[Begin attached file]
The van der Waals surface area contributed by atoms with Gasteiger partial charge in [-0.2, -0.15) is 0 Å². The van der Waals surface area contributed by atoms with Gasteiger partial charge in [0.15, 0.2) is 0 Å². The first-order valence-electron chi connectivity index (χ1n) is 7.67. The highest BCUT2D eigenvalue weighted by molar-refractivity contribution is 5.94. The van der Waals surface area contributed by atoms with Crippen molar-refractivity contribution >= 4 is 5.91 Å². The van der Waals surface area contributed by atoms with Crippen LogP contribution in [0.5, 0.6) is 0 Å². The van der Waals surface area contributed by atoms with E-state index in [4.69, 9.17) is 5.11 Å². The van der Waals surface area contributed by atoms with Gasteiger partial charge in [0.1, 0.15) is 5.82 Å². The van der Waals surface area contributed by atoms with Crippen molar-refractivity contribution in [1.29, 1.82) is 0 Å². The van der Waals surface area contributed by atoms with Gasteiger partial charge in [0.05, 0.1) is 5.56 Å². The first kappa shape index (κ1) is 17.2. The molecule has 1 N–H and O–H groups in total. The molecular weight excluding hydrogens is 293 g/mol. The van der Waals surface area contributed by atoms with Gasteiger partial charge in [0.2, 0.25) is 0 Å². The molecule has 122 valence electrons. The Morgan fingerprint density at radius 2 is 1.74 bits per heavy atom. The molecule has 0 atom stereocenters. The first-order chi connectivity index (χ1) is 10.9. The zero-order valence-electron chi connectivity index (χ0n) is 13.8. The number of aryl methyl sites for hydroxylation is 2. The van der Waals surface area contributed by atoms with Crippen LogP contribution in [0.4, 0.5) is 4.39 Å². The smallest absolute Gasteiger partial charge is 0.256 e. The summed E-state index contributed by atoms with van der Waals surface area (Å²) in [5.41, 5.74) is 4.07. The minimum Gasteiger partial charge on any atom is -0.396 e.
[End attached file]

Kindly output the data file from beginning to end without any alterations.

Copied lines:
The van der Waals surface area contributed by atoms with Gasteiger partial charge in [-0.2, -0.15) is 0 Å². The van der Waals surface area contributed by atoms with Gasteiger partial charge in [0.15, 0.2) is 0 Å². The first-order valence-electron chi connectivity index (χ1n) is 7.67. The highest BCUT2D eigenvalue weighted by molar-refractivity contribution is 5.94. The van der Waals surface area contributed by atoms with Crippen molar-refractivity contribution >= 4 is 5.91 Å². The van der Waals surface area contributed by atoms with Crippen LogP contribution in [0.5, 0.6) is 0 Å². The van der Waals surface area contributed by atoms with E-state index in [4.69, 9.17) is 5.11 Å². The van der Waals surface area contributed by atoms with Gasteiger partial charge in [0.1, 0.15) is 5.82 Å². The van der Waals surface area contributed by atoms with Crippen molar-refractivity contribution in [1.29, 1.82) is 0 Å². The van der Waals surface area contributed by atoms with Gasteiger partial charge in [0.05, 0.1) is 5.56 Å². The first kappa shape index (κ1) is 17.2. The molecule has 1 N–H and O–H groups in total. The molecular weight excluding hydrogens is 293 g/mol. The van der Waals surface area contributed by atoms with Gasteiger partial charge in [0.2, 0.25) is 0 Å². The molecule has 122 valence electrons. The Morgan fingerprint density at radius 2 is 1.74 bits per heavy atom. The molecule has 0 atom stereocenters. The first-order chi connectivity index (χ1) is 10.9. The zero-order valence-electron chi connectivity index (χ0n) is 13.8. The number of aryl methyl sites for hydroxylation is 2. The van der Waals surface area contributed by atoms with Crippen LogP contribution in [0.4, 0.5) is 4.39 Å². The smallest absolute Gasteiger partial charge is 0.256 e. The summed E-state index contributed by atoms with van der Waals surface area (Å²) in [5.41, 5.74) is 4.07. The minimum Gasteiger partial charge on any atom is -0.396 e.